Technical Talk: “Flexing” the Muscles of ECS

Over the years while working on hobbyist projects and most recently Code 9, I’ve come to really favor the ECS (Entity-Component System) approach in programming. It certainly has its own set of pitfalls separate from traditional OO-programming, but much like any methodology it has its advantages when used correctly. If you aren’t familiar with the two paradigms, I suggest looking them up; for the sake of brevity, I won’t explain them in depth here. Instead, I want to show an example of how I use ECS to share functionality in Code 9.

Some paradigms, such as OO, struggle with shared functionality or “multiple inheritance” issues. While the component based nature of ECS is supposed to help alleviate that, it can come at the cost of having “component bloat” or, rather, being too abstract. Though components enable you to be very specific about what goes where, it doesn’t mean you should try to make everything as interchangeable or vanilla as posssible.

One thing I’ve done that hasn’t quite panned out is a general-purpose UI functionality. Essentially, I wanted something that could arrange different position-based objects based on a list of coordinates. When an entity possessed a UI-based component(s), the UI-based system could absorb said entity and do the necessary work. Unfortunately, trying to make something generic that plays nice with all of the different options (Sprites, Text fields, actual entities, etc.) has proven to be very difficult. One approach I tried was to tie everything into a typedef that would structurally unify with all compatible types (much like how Haxe Iterators/Iterables work):

typedef AurBoundable
    public var x:Float;
    public var y:Float;
    public var width:Float;
    public var height:Float;

class UIComp implements AurComponent
    public var data:Array<AurBoundable>;

Unfortunately, data access modifiers unique to a certain class made type unification a bit tricky. At the end of the day, going “vanilla” actually slowed me down. The functionality has served its purposes for the time being and I may make another pass over it sometime in the distant future, but right now I’m not looking to use it for any new functionality. Hard-coding distinct menus and grids from scratch as new components looks to be quicker.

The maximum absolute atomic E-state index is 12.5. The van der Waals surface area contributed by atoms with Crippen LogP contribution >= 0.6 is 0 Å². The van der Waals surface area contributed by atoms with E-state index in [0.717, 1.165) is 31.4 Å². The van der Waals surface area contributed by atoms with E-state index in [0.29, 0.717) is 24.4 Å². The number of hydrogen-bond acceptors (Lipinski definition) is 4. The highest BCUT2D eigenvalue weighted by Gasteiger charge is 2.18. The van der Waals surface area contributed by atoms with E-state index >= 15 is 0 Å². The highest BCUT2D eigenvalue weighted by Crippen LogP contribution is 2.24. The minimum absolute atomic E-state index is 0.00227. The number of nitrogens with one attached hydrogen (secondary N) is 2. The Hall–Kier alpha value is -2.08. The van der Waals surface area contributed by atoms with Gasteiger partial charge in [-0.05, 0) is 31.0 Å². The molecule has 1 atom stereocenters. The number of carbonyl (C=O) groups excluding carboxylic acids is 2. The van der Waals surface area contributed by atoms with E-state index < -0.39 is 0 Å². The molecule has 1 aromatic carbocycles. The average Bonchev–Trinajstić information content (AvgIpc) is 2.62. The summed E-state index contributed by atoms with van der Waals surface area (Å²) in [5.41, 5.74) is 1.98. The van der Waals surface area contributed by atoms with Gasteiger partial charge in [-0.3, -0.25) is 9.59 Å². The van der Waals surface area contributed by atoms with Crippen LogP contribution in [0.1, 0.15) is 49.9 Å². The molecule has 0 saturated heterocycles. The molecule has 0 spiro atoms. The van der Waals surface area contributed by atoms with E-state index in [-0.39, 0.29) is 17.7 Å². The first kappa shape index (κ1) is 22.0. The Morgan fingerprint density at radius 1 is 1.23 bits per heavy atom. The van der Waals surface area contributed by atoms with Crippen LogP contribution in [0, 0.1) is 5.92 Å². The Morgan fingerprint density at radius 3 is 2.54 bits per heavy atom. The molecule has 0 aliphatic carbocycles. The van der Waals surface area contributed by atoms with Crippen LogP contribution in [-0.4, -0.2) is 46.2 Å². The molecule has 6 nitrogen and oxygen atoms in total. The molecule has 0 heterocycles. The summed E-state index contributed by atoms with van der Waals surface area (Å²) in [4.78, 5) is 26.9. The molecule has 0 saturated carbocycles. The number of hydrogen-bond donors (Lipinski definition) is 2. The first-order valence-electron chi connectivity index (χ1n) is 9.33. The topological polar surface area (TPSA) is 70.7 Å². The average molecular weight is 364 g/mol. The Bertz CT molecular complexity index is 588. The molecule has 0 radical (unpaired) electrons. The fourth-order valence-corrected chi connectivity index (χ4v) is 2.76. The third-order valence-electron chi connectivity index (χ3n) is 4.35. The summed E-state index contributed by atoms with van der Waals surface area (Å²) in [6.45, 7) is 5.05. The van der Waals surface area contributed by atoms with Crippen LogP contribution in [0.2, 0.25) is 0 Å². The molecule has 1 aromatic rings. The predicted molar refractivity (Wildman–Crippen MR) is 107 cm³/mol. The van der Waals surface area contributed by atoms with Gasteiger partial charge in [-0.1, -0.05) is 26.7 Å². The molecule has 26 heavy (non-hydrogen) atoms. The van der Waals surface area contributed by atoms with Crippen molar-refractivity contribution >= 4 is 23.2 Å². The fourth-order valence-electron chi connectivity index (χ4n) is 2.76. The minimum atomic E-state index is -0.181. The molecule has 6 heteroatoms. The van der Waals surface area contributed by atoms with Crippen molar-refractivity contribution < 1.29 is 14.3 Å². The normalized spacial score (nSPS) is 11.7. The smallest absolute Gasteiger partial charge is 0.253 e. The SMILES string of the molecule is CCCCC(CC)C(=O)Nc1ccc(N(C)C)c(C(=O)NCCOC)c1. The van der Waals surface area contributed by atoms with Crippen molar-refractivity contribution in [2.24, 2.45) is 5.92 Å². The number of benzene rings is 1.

I now realize that the specificity of components–and system logic–largely has to do with what data it relates to and where it is. And the more specific a component’s purpose, the more informed you can be about how to set up.

When I was trying to add visual effects to the numeric slots for Code 9, I originally inserted the code directly into the slot-based logic. But as I started exploring visual effects for other field elements, I realized the code would be useful in several different places. Was it worth making the code more “vanilla” though? The visual effect in question was taking an animation frame from the entity and flaring it over top of it, gradually scaling and fading it out. The input parameters were values to control scaling and fading, as well as a reference/index to the animation frame to flare. The key piece of data here is the frame index, which would refer to the animation sheet in the following component:

class DrawComp implements AurComponent
    public var should_draw:Bool;
    public var tilesheet:Tilesheet;  // Animation sheet
    public var ts_index:Int;
    public var draw_x:Float;
    public var draw_y:Float;

With that in mind, it made sense that I could simply create a new component to work on top of/off of the DrawComp class:

class DrawPulseComp implements AurComponent
    public var data:Array<Sprite>;
    public var fade_rate:Float;
    public var scale_rate:Float;

The fade and scale rates are self-explanatory. The sprite list is to house all the extra sprites that are currently being flared over top of the main sprite. For the purpose laid out, this component fits the bill and is easily usable between different entities.

Working with entity-component systems over the last few years certainly hasn’t been a “free pass” on all programming problems, but the flexibility it provides is exciting when utilized correctly.

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